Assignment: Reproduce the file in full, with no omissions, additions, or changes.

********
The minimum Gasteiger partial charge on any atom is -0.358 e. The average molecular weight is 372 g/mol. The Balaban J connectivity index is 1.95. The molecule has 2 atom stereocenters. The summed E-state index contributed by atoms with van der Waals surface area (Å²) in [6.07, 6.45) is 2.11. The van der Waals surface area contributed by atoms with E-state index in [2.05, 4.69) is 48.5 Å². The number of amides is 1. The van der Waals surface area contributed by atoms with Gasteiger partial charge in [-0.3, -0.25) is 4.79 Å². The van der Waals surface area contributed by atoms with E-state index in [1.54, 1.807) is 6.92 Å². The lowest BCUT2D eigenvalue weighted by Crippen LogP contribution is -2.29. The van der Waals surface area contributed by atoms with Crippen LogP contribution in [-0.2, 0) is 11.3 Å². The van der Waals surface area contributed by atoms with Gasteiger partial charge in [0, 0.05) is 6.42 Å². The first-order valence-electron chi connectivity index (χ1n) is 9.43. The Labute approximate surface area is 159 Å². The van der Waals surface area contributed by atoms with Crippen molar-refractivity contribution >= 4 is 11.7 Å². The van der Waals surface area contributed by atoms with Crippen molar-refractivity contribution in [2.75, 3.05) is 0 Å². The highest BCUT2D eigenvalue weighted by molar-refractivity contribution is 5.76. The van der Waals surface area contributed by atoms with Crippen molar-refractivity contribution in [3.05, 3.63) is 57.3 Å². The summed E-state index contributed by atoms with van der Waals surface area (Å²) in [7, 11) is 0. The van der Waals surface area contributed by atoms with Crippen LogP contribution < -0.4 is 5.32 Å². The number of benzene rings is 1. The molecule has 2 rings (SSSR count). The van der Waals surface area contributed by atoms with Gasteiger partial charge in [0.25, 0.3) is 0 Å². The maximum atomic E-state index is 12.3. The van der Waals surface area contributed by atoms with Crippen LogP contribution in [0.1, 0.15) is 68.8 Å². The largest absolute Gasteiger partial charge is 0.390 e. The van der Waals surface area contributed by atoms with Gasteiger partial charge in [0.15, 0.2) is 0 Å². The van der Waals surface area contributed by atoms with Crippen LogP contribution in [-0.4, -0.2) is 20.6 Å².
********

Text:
The minimum Gasteiger partial charge on any atom is -0.358 e. The average molecular weight is 372 g/mol. The Balaban J connectivity index is 1.95. The molecule has 2 atom stereocenters. The summed E-state index contributed by atoms with van der Waals surface area (Å²) in [6.07, 6.45) is 2.11. The van der Waals surface area contributed by atoms with E-state index in [2.05, 4.69) is 48.5 Å². The number of amides is 1. The van der Waals surface area contributed by atoms with Gasteiger partial charge in [-0.3, -0.25) is 4.79 Å². The van der Waals surface area contributed by atoms with E-state index in [1.54, 1.807) is 6.92 Å². The lowest BCUT2D eigenvalue weighted by Crippen LogP contribution is -2.29. The van der Waals surface area contributed by atoms with Crippen LogP contribution in [-0.2, 0) is 11.3 Å². The van der Waals surface area contributed by atoms with Gasteiger partial charge in [0, 0.05) is 6.42 Å². The first-order valence-electron chi connectivity index (χ1n) is 9.43. The Labute approximate surface area is 159 Å². The van der Waals surface area contributed by atoms with Crippen molar-refractivity contribution >= 4 is 11.7 Å². The van der Waals surface area contributed by atoms with Crippen molar-refractivity contribution in [2.75, 3.05) is 0 Å². The highest BCUT2D eigenvalue weighted by molar-refractivity contribution is 5.76. The van der Waals surface area contributed by atoms with Crippen molar-refractivity contribution in [3.05, 3.63) is 57.3 Å². The summed E-state index contributed by atoms with van der Waals surface area (Å²) in [7, 11) is 0. The van der Waals surface area contributed by atoms with Crippen LogP contribution < -0.4 is 5.32 Å². The number of benzene rings is 1. The molecule has 2 rings (SSSR count). The van der Waals surface area contributed by atoms with Gasteiger partial charge in [0.25, 0.3) is 0 Å². The maximum atomic E-state index is 12.3. The van der Waals surface area contributed by atoms with Crippen LogP contribution in [0.1, 0.15) is 68.8 Å². The largest absolute Gasteiger partial charge is 0.390 e. The van der Waals surface area contributed by atoms with Gasteiger partial charge in [0.15, 0.2) is 0 Å². The van der Waals surface area contributed by atoms with Crippen LogP contribution in [-0.4, -0.2) is 20.6 Å².